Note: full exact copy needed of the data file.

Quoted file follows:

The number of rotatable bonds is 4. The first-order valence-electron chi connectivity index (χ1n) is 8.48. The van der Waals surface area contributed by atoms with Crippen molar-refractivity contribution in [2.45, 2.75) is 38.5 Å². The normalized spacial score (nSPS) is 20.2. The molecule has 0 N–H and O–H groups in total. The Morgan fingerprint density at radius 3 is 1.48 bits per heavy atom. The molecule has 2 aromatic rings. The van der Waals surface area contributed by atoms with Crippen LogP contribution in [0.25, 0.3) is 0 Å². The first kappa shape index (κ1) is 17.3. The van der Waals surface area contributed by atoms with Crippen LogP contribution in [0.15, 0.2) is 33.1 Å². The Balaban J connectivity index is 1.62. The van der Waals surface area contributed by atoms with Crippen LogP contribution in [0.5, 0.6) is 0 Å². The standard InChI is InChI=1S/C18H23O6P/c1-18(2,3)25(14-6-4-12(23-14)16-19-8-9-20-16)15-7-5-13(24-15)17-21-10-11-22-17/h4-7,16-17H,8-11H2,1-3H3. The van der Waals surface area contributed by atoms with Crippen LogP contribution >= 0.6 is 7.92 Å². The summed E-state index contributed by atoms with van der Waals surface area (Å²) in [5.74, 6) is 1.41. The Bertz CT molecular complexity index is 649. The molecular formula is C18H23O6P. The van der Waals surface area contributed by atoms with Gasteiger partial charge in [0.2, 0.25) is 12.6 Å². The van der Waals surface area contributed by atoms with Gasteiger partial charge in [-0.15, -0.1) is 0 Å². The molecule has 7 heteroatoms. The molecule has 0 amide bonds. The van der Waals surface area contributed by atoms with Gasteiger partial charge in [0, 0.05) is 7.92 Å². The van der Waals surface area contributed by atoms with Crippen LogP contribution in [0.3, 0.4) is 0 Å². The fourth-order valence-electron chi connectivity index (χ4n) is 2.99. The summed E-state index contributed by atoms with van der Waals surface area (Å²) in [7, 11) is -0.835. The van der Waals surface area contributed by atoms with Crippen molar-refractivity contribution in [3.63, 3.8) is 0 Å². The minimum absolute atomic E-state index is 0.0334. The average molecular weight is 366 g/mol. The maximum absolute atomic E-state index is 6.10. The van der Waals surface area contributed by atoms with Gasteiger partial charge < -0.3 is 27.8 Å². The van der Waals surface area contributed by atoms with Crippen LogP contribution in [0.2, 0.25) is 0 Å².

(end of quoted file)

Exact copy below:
The number of rotatable bonds is 4. The first-order valence-electron chi connectivity index (χ1n) is 8.48. The van der Waals surface area contributed by atoms with Crippen molar-refractivity contribution in [2.45, 2.75) is 38.5 Å². The normalized spacial score (nSPS) is 20.2. The molecule has 0 N–H and O–H groups in total. The Morgan fingerprint density at radius 3 is 1.48 bits per heavy atom. The molecule has 2 aromatic rings. The van der Waals surface area contributed by atoms with Crippen LogP contribution in [0.25, 0.3) is 0 Å². The first kappa shape index (κ1) is 17.3. The van der Waals surface area contributed by atoms with Crippen LogP contribution in [0.15, 0.2) is 33.1 Å². The Balaban J connectivity index is 1.62. The van der Waals surface area contributed by atoms with Crippen LogP contribution in [0.5, 0.6) is 0 Å². The standard InChI is InChI=1S/C18H23O6P/c1-18(2,3)25(14-6-4-12(23-14)16-19-8-9-20-16)15-7-5-13(24-15)17-21-10-11-22-17/h4-7,16-17H,8-11H2,1-3H3. The van der Waals surface area contributed by atoms with Crippen LogP contribution >= 0.6 is 7.92 Å². The summed E-state index contributed by atoms with van der Waals surface area (Å²) in [5.74, 6) is 1.41. The Bertz CT molecular complexity index is 649. The molecular formula is C18H23O6P. The van der Waals surface area contributed by atoms with Gasteiger partial charge in [0.2, 0.25) is 12.6 Å². The van der Waals surface area contributed by atoms with Gasteiger partial charge in [-0.15, -0.1) is 0 Å². The molecule has 7 heteroatoms. The molecule has 0 amide bonds. The van der Waals surface area contributed by atoms with Gasteiger partial charge in [0, 0.05) is 7.92 Å². The van der Waals surface area contributed by atoms with Crippen LogP contribution in [0.3, 0.4) is 0 Å². The fourth-order valence-electron chi connectivity index (χ4n) is 2.99. The summed E-state index contributed by atoms with van der Waals surface area (Å²) in [7, 11) is -0.835. The van der Waals surface area contributed by atoms with Crippen molar-refractivity contribution in [3.63, 3.8) is 0 Å². The minimum absolute atomic E-state index is 0.0334. The average molecular weight is 366 g/mol. The maximum absolute atomic E-state index is 6.10. The van der Waals surface area contributed by atoms with Gasteiger partial charge < -0.3 is 27.8 Å². The van der Waals surface area contributed by atoms with Crippen LogP contribution in [0.2, 0.25) is 0 Å².